The main points

  • Contraceptive injections for men have been trialled in Australia, but there are currently no plans for the method to be made available to the public.
  • Clinical studies suggest that a combination of the hormones testosterone and progesterone may provide a safe, effective and reversible method of male contraception in the future.
  • When choosing a method of contraception, it is important to have access to accurate information and to talk openly about your options with your partner.

Current Research on Hormonal Contraception for Men

A large-scale, international clinical trial of a hormone-based form of male contraception was conducted across seven countries, including Australia, with the support of the World Health Organization (WHO) and CONRAD (connected to Eastern Virginia Medical School, United States).

The study tested a hormone combination treatment to suppress the body’s ability to make sperm in a reliable and reversible way. Participants were given an injection of the hormones testosterone and progestogen (a synthetic version of the naturally occurring hormone progesterone) every eight weeks. The study tested how effective this approach was over a 12-month period while carefully monitoring the health of participants. However, this study ended early due to questions about the risks of possible side effects.

Currently, there are no plans for a hormonal method of male contraception to be made available to the public in Australia. 

Previous Clinical Studies

An Australian clinical study completed in 2003 tested 55 men over a 12-month period. A hormone implant of testosterone was inserted under the skin every four months and an injection of progestogen was given every three months.

None of the female partners of the men who used the method, as directed by the study, became pregnant. All of the participants maintained their normal levels of energy and libido (sex drive). 

Advantages of hormonal contraception for men

Advantages of hormonal contraception for men include:

  • It would give men a new, reversible and alternative method of contraception that they could control themselves.

  • It would offer an alternative to vasectomy in men, which is not reliably reversible.

  • The method would provide an alternative for couples who cannot use certain methods of female contraception, such as the combined oral contraceptive pill.

  • It would let men share responsibility for the cost of contraception and the need to regularly visit a doctor or reproductive health nurse.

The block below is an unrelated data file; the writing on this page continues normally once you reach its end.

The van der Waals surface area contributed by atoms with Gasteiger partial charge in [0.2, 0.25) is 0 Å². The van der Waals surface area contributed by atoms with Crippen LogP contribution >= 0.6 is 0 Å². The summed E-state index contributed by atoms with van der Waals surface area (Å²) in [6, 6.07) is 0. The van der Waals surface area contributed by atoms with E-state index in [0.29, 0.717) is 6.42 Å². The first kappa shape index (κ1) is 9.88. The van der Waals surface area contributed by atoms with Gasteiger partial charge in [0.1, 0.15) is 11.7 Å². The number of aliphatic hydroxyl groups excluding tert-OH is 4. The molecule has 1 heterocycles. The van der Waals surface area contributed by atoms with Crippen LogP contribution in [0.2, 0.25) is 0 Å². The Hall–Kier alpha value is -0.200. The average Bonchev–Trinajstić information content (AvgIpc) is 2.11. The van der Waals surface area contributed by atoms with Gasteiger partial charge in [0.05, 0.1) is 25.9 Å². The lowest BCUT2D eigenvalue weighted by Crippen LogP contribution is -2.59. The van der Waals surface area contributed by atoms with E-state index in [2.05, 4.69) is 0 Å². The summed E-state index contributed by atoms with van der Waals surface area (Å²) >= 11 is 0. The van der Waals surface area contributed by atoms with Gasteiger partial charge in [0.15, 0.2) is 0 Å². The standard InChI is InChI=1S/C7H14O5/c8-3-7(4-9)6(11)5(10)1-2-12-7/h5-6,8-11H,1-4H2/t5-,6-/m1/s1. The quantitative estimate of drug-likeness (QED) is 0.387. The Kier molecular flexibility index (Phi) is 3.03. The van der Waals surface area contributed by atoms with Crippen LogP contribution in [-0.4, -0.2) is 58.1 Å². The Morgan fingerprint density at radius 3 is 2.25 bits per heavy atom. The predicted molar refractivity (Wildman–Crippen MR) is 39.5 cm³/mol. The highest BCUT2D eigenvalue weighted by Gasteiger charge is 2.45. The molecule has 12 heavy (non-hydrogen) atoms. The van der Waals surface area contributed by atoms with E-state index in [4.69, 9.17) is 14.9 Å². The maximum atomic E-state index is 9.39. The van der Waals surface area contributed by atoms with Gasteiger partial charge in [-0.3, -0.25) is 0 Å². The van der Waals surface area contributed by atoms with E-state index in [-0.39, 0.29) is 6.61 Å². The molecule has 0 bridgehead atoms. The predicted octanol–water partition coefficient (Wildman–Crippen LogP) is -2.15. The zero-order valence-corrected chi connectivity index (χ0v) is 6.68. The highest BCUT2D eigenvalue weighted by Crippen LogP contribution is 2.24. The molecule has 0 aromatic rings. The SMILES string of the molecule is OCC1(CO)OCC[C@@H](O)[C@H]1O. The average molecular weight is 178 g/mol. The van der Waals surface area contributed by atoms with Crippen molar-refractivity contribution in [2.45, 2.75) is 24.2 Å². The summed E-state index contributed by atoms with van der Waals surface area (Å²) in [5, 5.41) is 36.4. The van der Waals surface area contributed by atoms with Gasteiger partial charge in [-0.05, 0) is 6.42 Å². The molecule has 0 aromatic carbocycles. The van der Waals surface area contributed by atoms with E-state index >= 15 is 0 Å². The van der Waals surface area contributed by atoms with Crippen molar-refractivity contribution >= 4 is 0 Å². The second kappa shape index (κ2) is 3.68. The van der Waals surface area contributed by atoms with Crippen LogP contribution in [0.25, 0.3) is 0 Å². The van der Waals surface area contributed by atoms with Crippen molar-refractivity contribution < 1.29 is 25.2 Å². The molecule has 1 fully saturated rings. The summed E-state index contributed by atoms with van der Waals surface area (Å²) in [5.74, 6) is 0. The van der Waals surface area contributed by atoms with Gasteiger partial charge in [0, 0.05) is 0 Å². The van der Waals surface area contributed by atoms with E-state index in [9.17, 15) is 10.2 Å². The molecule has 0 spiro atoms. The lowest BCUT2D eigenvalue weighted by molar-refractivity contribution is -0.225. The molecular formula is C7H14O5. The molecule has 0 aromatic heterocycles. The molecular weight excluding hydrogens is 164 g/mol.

Disadvantages of Hormonal Contraception for Men

Disadvantages of hormonal contraception for men include:
  • It would not give protection from STIs.
  • It would take about three to six months to work and about the same length of time to wear off.
  • The method would not completely stop sperm from being produced in one in 25 men who use it.
  • It could raise complex issues about the rights and responsibilities of men and women in relation to contraception.
  • It would take many years to assess any long-term side effects. 

Choosing the Right Method of Contraception

When you are choosing the method of contraception that is right for you, it is important to have access to accurate information and to talk openly about your options with your partner.

It is also important to think about how well each method works, the possible side effects, how easy it is to use and how much it costs. It is important to weigh the pros against the cons and think about how each method meets your current and future needs. The method you choose will depend on your general health, lifestyle and relationships. It can help to talk about your options with a doctor or reproductive health nurse. 

Protection from Sexually Transmissible Infections

The best way to lessen the risk of STIs is to use barrier protection such condoms. Condoms can be used for oral, vaginal and anal sex with other methods of contraception to help stop infections from spreading.

Where to get more information, support or advcie

This information has been produced in consultation with: Better Health Channel

Better Health Channel


This website provides general information only. The suitability of such general information  varies  from   person  to   person,  depending  on individual circumstances.   You should seek specific medical or legal advice for your individual circumstances.

Copyright © 

The copyright for material on this website is owned by Family Planning Victoria (or, in some cases, by third parties) and is subject to the Copyright Act 1968. We permit you to reproduce or communicate our copyright material if you are a not-for-profit educational organisation, for  the purpose of providing the information to your students provided that you include any disclaimers associated with that material.  Any other reproduction or communication of our material requires our prior consent, via our consent form which you can complete and submit.

Last updated: 5 June 2016

Contact us


Telephone: 03 9257 0100 or freecall 1800 013 952

Fax: 03 9257 0111

Can't find what you were looking for?